AU graduate supervision skills recognized with SSHRC grant
Two Athabasca University deans are being recognized for their expertise and contributions to a course promoting excellence in graduate supervision.
The Social Sciences and Humanities Research Council has awarded a $25,068 Connections Grant for a University of Calgary lead initiative, Inter-institutional Faculty Development for Online Graduate Supervision. AU Faculty of Graduate Studies Dean Dr. Shawn Fraser and Faculty of Science and Technology Dean Dr. Shauna Zenteno became involved in this work shortly after the start of the global pandemic, when public health restrictions prohibited many kinds of in-person gatherings.
“Once graduate students were locked out of their labs and off campus, Shauna and I were starting to get calls from graduate programs across the country, wondering how we do online grad supervision and how students do research from a distance,” Fraser said.
They made several presentations about doing online graduate supervision for other universities and related organizations such as the Canadian Association of Graduate Studies, sharing AU’s expertise in this area with academics from across the country.
“Once graduate students were locked out of their labs and off campus, Shauna and I were starting to get calls from graduate programs across the country, wondering how we do online grad supervision and how students do research from a distance”– Dr. Shawn Fraser, Dean of Faulty of Graduate Studies
A colleague at the University of Calgary, Dr. Michele Jacobsen, recognized the importance of AU’s expertise asked Fraser and Zenteno to contribute to an existing course about quality graduate supervision. They created a new module to focus specifically on online supervision, and also brought the online-supervision perspective to the rest of the course. That course ran in Fall 2020, led by Jacobsen and Dr. Hawazen Alharbi of King Abdulaziz University.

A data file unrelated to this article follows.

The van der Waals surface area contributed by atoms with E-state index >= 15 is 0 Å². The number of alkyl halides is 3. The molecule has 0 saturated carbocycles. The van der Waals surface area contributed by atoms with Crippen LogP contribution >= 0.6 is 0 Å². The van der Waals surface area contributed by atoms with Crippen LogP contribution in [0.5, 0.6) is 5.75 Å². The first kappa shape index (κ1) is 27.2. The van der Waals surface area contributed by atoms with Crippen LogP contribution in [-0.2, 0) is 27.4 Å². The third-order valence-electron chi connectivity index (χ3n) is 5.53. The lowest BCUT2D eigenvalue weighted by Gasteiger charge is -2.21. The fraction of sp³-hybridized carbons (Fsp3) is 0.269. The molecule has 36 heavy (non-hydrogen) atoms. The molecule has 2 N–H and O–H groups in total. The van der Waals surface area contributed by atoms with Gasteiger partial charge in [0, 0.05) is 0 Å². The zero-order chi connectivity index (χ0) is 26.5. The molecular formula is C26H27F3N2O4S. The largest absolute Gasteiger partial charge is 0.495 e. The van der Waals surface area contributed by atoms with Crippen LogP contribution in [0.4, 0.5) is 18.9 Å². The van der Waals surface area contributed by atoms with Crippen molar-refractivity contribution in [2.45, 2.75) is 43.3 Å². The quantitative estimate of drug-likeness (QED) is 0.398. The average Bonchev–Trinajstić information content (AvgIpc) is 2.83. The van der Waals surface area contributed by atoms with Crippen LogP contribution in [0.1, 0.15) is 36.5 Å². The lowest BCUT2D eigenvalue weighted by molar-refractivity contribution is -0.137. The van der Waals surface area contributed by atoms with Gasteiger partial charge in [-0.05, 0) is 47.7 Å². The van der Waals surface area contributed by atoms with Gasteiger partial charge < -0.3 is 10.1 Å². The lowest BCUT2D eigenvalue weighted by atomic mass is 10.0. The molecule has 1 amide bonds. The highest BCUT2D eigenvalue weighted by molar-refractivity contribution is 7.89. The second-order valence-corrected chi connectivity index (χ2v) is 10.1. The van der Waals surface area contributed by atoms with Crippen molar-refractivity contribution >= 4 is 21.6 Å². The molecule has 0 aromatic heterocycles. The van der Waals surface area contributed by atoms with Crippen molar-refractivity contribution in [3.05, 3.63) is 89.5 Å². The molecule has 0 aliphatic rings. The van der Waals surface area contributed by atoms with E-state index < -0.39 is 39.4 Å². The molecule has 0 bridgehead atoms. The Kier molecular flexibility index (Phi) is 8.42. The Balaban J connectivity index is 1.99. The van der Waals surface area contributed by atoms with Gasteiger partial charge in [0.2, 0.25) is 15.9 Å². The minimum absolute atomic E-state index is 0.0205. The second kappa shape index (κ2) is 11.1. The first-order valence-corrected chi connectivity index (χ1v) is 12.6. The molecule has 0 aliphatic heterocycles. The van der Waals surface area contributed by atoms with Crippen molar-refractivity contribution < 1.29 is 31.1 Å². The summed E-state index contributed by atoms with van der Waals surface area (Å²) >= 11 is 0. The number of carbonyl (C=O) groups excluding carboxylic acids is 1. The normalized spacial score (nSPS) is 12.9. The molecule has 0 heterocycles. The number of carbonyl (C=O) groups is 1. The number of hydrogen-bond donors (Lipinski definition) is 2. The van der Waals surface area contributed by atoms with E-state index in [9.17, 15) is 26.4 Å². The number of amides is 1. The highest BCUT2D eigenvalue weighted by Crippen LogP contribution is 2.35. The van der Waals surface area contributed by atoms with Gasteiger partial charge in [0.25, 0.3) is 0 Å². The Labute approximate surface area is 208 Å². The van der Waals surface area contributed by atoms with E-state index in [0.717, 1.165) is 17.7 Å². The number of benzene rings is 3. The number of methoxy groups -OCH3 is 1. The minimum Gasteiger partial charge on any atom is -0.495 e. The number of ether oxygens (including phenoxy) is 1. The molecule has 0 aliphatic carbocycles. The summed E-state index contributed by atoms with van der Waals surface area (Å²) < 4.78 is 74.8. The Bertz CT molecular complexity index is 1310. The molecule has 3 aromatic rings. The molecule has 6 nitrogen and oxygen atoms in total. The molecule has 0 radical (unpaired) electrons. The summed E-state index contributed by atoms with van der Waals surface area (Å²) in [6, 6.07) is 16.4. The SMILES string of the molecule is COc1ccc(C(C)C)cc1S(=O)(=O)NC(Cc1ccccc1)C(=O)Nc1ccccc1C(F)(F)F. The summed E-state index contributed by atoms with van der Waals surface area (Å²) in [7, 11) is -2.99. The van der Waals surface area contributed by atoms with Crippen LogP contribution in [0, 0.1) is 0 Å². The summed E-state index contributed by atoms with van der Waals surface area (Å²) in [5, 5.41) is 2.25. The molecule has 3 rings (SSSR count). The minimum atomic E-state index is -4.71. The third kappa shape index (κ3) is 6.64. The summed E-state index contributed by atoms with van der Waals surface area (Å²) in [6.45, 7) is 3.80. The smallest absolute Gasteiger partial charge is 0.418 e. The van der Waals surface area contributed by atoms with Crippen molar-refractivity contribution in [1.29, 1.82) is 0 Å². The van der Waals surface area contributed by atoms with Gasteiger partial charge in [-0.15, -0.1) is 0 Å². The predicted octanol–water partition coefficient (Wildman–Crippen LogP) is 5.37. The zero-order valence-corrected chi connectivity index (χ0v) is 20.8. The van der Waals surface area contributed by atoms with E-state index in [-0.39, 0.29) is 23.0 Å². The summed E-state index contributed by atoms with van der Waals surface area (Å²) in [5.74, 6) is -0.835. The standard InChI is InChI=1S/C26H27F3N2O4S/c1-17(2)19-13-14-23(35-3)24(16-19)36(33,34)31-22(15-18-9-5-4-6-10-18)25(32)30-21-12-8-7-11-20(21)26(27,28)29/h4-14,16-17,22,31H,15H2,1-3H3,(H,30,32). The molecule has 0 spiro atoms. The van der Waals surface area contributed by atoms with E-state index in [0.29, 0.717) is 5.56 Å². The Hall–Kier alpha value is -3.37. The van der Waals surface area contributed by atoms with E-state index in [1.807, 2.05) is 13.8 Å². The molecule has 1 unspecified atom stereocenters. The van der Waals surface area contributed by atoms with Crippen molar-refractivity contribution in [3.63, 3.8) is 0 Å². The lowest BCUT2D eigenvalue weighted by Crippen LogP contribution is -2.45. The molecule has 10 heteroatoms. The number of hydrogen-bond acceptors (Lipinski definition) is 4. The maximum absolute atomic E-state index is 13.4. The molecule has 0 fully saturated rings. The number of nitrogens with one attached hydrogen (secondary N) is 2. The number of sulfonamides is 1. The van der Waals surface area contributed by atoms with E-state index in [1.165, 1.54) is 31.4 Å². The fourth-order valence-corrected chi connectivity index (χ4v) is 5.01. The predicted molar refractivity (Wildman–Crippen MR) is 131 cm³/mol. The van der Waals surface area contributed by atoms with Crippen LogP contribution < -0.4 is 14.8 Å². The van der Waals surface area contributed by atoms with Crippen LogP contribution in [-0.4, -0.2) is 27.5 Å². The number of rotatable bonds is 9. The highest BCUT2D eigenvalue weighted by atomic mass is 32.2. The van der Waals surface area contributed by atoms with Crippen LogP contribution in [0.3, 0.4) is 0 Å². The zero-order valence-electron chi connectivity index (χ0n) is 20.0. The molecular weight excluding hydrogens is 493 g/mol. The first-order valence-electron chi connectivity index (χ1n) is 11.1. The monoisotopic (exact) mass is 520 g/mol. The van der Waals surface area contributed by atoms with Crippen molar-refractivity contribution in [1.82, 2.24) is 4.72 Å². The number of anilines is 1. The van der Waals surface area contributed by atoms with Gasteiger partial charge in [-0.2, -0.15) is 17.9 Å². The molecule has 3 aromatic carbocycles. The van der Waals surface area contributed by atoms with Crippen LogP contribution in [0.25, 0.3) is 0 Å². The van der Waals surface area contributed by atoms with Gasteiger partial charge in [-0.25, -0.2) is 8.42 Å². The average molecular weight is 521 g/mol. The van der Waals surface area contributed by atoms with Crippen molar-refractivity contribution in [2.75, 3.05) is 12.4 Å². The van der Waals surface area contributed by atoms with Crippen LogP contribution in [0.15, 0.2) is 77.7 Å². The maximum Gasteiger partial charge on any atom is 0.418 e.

Zenteno said the experience highlighted some key differences between how graduate supervision is conducted in-person compared to in an online setting, but more significantly, highlighted the similarities.
“When we did the presentations, we didn’t always just talk about adapting to COVID, but also about how we created this entire environment to enable the same types of practices and principles,” she said.
While the course focuses primarily on building graduate supervision capacity for participants, discussion also often ranged into the types of research that can be done given the extraordinary limitations in place to mitigate the effects of the global pandemic.
For example, Fraser said participants were encouraged to look at research options that don’t require in-person gathering, such as research with publicly available data, doing a metanalysis, or focusing on building skills in their teams.
“They started to discover there are all kinds of different ways to do this, there are all kinds of things we can do that we didn’t do previously,” he said. “There are all kinds of possibilities beyond replicating what they’re doing now but in a new format.”
The Athabasca University Research Centre also contributed a $2,500 grant for this initiative. The grant money will be used to offset costs associated with producing some of the course content, and also to work with a research assistant who will be able to help evaluate the course by speaking with participants about what worked, what didn’t, and where there is room for improvement.
Fraser added that one of the elements of the role of FGS is quality assurance for graduate studies, which includes that quality supervision piece, and turning the evidence-based lens onto the work supervisors do.
“This course is really about what’s best practice for online graduate supervision, training, and mentorship for new faculty,” he said. “Do we have evidence what we’re doing is working? And do supervisors even realize that they can get information on how to do this well, and maybe there are even processes and structures we do just because they have always been done, and not because there’s evidence that these things work.”